Natural gas that has been turned into a liquid by extreme cooling.
load factor : Ratio of passengers actually carried
vs. vehicle passenger capacity.
low-bid procurement : Type of competitive procurement
in which the lowest bidder gets contract.
low-floor vehicle : One which has entrance way and
floor closer to the ground, for easier access by those with disabilities.
low-sulfur oil : Oil with one percent or less of
sulfur by weight.
LPG : Liquefied Petroleum Gas. Mixture of gaseous
hydrocarbons, mainly butane and propane, that can be changed into
liquid by increasing pressure.
LRT : Light Rail Transit.
LRV : Light Rail Vehicle.
M85 : Fuel mixture of 85 percent methanol and 15 percent
maglev : Magnetic levitation. Permits trains to move
at high speed just above a fixed guideway, propelled by magnetic
match : State or local funds required by the federal
government to complement federal money for a project.
MBE : Minority business enterprise. Business owned
and controlled by people defined as minorities under federal DOT
regulations for federally financed projects.
medium-size bus : Bus 29 to 34 feet long.
methane : Light hydrocarbon that is the main component
of marsh gas and natural gas.
methanol : Light, flammable alcohol. Also called wood
alcohol and methyl alcohol.
mineral oils : Fossil fuel oils.
monorail : System in which vehicles run on a fixed
rail or beam.
motorcoach : Over-the-road bus, usually with three
axles, with luggage storage and more plush than a transit bus.
MPO : Metropolitan Planning Organization. Local group
that selects projects, highways and transit to be given funds.
MRO : Medical Review Officer. Doctor who handles lab
results for employee drug-testing programs.
neat fuel : One not diluted with other fuels.
negotiated procurement : Method of public-sector procurement
that allows purchasers and bidders to negotiate some portions of
bid specifications before best and final offers (BAFOs) are submitted.
New Look Bus : Buses manufactured between 1959 and
1978, with larger windows than "old look" buses.
new start : Discretionary federal funds for new or
extended fixed guideway systems.
NGV : Natural Gas Vehicle.
NHTSA : National Highway Traffic Safety Administration.
nonattainment area : U.S. region not attaining EPA
standards for air pollutants.
nonregistering fareboxes : The driver must check each
time to see if proper fare was deposited.
NOx : Oxides of nitrogen. A chief component of air
pollution caused by the burning of fossil fuel. These vehicle emissions
regulated by the EPA.
NPRM : Notice of Proposed Rulemaking (by the federal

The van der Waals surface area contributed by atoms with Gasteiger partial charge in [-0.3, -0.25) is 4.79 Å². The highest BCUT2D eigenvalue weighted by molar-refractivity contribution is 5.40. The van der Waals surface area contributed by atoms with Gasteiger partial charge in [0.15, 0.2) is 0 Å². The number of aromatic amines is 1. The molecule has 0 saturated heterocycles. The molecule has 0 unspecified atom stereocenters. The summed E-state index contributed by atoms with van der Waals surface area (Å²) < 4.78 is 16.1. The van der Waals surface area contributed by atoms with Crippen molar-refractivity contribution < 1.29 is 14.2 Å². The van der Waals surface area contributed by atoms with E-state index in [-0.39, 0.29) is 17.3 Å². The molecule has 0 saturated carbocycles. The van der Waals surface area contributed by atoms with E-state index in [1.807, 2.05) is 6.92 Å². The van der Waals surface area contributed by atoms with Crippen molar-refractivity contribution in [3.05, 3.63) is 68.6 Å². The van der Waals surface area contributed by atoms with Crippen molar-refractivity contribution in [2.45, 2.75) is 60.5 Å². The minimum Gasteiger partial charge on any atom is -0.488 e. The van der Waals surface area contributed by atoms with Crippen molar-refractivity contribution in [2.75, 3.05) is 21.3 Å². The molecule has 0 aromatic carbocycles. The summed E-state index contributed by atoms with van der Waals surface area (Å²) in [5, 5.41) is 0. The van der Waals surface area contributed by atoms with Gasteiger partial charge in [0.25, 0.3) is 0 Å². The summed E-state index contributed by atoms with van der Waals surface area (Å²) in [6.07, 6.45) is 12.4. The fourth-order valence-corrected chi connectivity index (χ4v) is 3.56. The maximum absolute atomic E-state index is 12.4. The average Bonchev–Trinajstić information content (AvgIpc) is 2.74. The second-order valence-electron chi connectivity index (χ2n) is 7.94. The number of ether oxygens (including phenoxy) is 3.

NTI : National Transit Institute. At Rutgers University
in New Brunswick, NJ.
NTSB : National Transportation Safety Board.
obligation limit : Annual ceiling set by Congress
on amount a state may obligate during a fiscal year.
OD study : Study of the origins and destinations of
trips by vehicles or passengers.
OEM : Original Equipment Manufacturer.
operating costs : All costs involved with running
a transit system; separate from capital costs.
over-the-road coach : Large bus with luggage storage
for intercity transportation.
oxygenate : Prime ingredient of reformulated gasoline.
The increased oxygen content promotes more complete combustion.
ozone : Triatomic oxygen (O3). Forms naturally in
the upper atmosphere where it protects Earth from ultraviolet rays
from the sun. Also forms as a pollutant and respiratory irritant
in lower atmosphere from a reaction from vehicle exhaust.
paddle : Schedule for each bus showing all trips in
a day, including arrival and departure times.
paratransit : Public transit service more flexible
than fixed route. Includes carpooling, shared rides and, most
commonly, special service for the elderly and disabled.
park-and-ride lot : Lot to which passengers drive
their cars, leave them for the day and board transit vehicles.
particulate trap : Device on diesel buses to clean
exhaust of particulate matter.
passenger miles : Total number of miles traveled
by passengers on a vehicle. (One bus with 10 passengers traveling
10 miles equals 100 passenger miles.)
platooned flow : The grouping of moving pedestrians
because of traffic impedance.
PM-10 : Particulate matter with a diameter less
than 10 micrometers.
positive train separation : Moving-block signaling
system that maintains and verifies separation of separate trains
both before and behind each train on a line.
propane : Gas that is present in natural gas and
also refined from crude oil.
pulse point : Where two or more bus routes converge.
pusher : Bus or train with rear engine.
push-pull : Train with locomotives at both ends.
rapid rail : Synonym for heavy rail.
rapid transit : Synonym for fixed-guideway public
transport (usually rail).
regenerative braking : An electric drive motor and
controller system that can convert an electric vehicle's momentum
into electricity to recharge the batteries. Also called rheostatic
registering fareboxes : Fare is counted and displayed
replacement fuel : Any fuel that the secretary of
energy determines is not petroleum and would yield substantial
energy security and environmental benefits.
residual fuel oil : topped crude of refineries,
including No. 5 and No. 6, used for producing electricity, space